Moore and Tinker's MTM Enterprises continued to produce an impressive list of landmark comedies and dramas including The Bob Newhart Show, Newhart, WKRP in Cincinnati, Hill Street Blues The White Shadow (starring current SAG president Ken Howard) and St. Elsewhere. Characters from The Mary Tyler Moore Show became the focus for several successful spin-offs in the 1970s: Rhoda, starring Valerie Harper; Phyllis, starring Cloris Leachman; and Lou Grant, starring Ed Asner (SAG's 38th Life Achievement recipient), which significantly took Asner's gruff but soft-hearted journalist from TV newsroom comedy into a hard-hitting newspaper-set drama.
Mary Tyler Moore photo: SAG Awards.
Moore showcased her dramatic talent in her Emmy-nominated depiction of TV correspondent Betty Rollins' battle with breast cancer in the 1978 CBS telefilm First You Cry. [Photo: Mary Tyler Moore and Dick Van Dyke in the television movie The Gin Game.]
In 1980 Moore was nominated for an Oscar® for her riveting portrayal of Beth Jarrett, a bitter mother coping with the death of one son and the attempted suicide of another in the Robert Redford-directed drama Ordinary People. The same year she continued to explore painful subject matter onstage in the hit Broadway play Whose Life Is It, Anyway? which earned her a Tony for playing a quadriplegic sculptor fighting to determine her own destiny, a role originated by Tom Conti and rewritten for its female star in her Broadway debut.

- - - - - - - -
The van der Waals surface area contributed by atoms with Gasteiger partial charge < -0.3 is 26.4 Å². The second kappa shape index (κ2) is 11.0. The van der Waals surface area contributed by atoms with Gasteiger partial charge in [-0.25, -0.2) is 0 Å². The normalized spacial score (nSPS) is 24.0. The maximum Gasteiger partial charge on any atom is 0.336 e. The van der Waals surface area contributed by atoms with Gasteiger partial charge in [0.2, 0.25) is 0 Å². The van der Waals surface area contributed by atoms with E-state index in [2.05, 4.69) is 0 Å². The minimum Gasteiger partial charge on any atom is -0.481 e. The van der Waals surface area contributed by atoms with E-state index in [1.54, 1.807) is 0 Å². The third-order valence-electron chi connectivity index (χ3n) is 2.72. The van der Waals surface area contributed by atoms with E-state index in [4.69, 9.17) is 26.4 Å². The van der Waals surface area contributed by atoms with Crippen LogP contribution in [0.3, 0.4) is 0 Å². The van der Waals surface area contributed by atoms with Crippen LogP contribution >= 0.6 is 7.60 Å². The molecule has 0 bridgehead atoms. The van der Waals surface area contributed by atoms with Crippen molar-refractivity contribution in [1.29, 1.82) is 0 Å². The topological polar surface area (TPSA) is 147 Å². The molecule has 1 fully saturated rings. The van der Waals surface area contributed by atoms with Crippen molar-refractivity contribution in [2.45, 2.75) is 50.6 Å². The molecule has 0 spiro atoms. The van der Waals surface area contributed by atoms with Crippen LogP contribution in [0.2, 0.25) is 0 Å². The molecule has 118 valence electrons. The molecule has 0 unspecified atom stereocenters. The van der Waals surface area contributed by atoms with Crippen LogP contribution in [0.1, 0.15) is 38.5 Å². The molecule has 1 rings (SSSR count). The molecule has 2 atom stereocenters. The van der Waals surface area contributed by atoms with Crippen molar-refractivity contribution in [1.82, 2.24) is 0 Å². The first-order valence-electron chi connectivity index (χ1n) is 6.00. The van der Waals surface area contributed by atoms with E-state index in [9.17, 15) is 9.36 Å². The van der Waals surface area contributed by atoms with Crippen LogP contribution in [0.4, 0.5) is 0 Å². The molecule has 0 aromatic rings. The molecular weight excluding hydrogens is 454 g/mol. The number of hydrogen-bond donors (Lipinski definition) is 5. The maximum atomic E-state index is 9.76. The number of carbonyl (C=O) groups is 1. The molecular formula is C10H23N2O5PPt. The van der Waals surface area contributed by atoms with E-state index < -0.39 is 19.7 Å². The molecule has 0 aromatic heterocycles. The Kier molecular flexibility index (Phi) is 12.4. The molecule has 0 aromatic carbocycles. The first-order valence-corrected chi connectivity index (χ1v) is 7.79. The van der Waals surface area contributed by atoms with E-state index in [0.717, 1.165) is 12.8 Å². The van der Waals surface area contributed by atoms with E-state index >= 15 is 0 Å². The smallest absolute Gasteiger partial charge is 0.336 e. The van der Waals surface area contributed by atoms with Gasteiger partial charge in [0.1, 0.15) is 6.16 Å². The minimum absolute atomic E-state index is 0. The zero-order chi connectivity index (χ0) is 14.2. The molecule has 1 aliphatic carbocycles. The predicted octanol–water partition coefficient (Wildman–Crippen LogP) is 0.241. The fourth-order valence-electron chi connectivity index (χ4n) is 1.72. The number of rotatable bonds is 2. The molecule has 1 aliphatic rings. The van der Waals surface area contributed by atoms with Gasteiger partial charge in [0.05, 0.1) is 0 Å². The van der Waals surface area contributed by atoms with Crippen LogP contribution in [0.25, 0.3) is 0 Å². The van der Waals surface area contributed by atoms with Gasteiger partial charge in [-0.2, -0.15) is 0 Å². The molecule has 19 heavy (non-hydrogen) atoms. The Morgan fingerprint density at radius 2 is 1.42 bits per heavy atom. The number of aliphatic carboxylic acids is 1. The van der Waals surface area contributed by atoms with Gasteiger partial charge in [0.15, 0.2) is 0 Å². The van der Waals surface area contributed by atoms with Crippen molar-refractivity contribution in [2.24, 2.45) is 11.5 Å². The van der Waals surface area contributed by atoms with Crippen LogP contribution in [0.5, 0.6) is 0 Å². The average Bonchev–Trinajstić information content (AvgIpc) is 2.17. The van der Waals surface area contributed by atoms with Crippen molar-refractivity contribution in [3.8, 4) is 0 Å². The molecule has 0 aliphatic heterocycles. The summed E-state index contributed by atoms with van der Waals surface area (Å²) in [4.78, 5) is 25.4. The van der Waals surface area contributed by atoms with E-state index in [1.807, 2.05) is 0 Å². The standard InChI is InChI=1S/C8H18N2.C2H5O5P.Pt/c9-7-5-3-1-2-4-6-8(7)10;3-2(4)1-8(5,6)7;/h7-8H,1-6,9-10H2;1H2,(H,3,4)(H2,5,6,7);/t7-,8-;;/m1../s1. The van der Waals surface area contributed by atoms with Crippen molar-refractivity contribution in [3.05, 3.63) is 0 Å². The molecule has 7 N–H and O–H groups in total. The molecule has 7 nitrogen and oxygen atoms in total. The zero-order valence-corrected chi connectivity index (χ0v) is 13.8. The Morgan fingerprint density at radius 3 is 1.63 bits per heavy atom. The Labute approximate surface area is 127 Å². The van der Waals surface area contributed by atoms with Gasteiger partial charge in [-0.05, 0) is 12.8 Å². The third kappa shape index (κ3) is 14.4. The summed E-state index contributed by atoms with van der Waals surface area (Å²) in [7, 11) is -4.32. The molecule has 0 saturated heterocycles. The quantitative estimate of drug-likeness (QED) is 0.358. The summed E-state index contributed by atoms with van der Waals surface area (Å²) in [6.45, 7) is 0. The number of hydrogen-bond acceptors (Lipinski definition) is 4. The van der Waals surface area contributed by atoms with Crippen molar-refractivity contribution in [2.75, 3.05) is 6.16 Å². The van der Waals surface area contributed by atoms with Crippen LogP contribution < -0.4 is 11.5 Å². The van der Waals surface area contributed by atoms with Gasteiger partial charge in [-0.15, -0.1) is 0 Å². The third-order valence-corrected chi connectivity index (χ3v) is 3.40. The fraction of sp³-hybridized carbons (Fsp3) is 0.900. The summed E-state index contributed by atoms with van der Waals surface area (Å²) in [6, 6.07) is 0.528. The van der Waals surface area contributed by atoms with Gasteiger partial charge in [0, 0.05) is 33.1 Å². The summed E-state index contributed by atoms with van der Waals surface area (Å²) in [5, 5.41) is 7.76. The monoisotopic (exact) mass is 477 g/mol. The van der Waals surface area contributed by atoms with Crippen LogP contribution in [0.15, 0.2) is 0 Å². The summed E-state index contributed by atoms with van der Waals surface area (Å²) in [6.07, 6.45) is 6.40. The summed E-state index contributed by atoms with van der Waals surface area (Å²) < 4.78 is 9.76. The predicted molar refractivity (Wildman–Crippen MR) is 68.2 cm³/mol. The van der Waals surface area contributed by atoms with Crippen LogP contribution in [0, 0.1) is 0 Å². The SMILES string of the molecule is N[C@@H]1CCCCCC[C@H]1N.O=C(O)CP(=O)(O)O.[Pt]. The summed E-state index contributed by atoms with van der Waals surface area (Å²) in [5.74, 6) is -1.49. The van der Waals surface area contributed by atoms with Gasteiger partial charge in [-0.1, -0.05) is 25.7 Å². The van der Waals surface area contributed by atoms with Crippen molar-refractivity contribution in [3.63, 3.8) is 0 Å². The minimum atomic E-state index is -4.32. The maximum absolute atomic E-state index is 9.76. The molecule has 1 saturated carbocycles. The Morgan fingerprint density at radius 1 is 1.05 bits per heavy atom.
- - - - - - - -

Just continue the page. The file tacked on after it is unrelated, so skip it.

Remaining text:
Other feature films include: Six Weeks, opposite Dudley Moore; David O. Russell's Flirting with Disaster; and Peter Calahan's dark comedy Against the Current, opposite Joseph Fiennes and Justin Kirk, which premiered at the 2009 Sundance Film Festival.
Moore's success in telefilms has continued across decades: In 1984, she delivered an Emmy-nominated performance in the ABC television movie Heartsounds opposite James Garner (SAG's 41st Life Achievement recipient); received a Cable Ace nomination for HBO's Finnegan Begin Again opposite Robert Preston and Sam Waterston; delivered a stunning portrayal of disturbed first lady Mary Todd Lincoln in the 1988 NBC miniseries Gore Vidal's Lincoln; and won her seventh Emmy in 1993 for her performance as a spinster trafficking in illegal adoption in Lifetime's Stolen Babies.
Other telefilm credits include TNT's Miss Lettie and Me and the CBS television films Like Mother, Like Son: The Strange Story of Sante and Kenny Kimes; Snow Wonder; and Blessings, based on the Anna Quindlen novel. She and Dick Van Dyke showcased their old spark in a PBS version of D. L. Coburn's Pulitzer Prize-winning nursing home-set stage play The Gin Game, then reunited with a large number of their former cast mates in TV Land's nostalgic The Dick Van Dyke Show Revisited.
Moore's television guest roles include: a recurring run as Tea Leoni's mother The Naked Truth, an appearance as Ellen DeGeneres' Aunt Mary in a Christmas episode of Ellen, a recurring stint as a high-strung TV host on That '70s Show and a multi-episode arc in NBC's Lipstick Jungle. This year, on the season premiere of Hot in Cleveland, Moore reunited onscreen with Betty White for the first time since The Mary Tyler Moore Show, sharing a jail cell with White's character, Elka, who was arrested in the season one cliffhanger.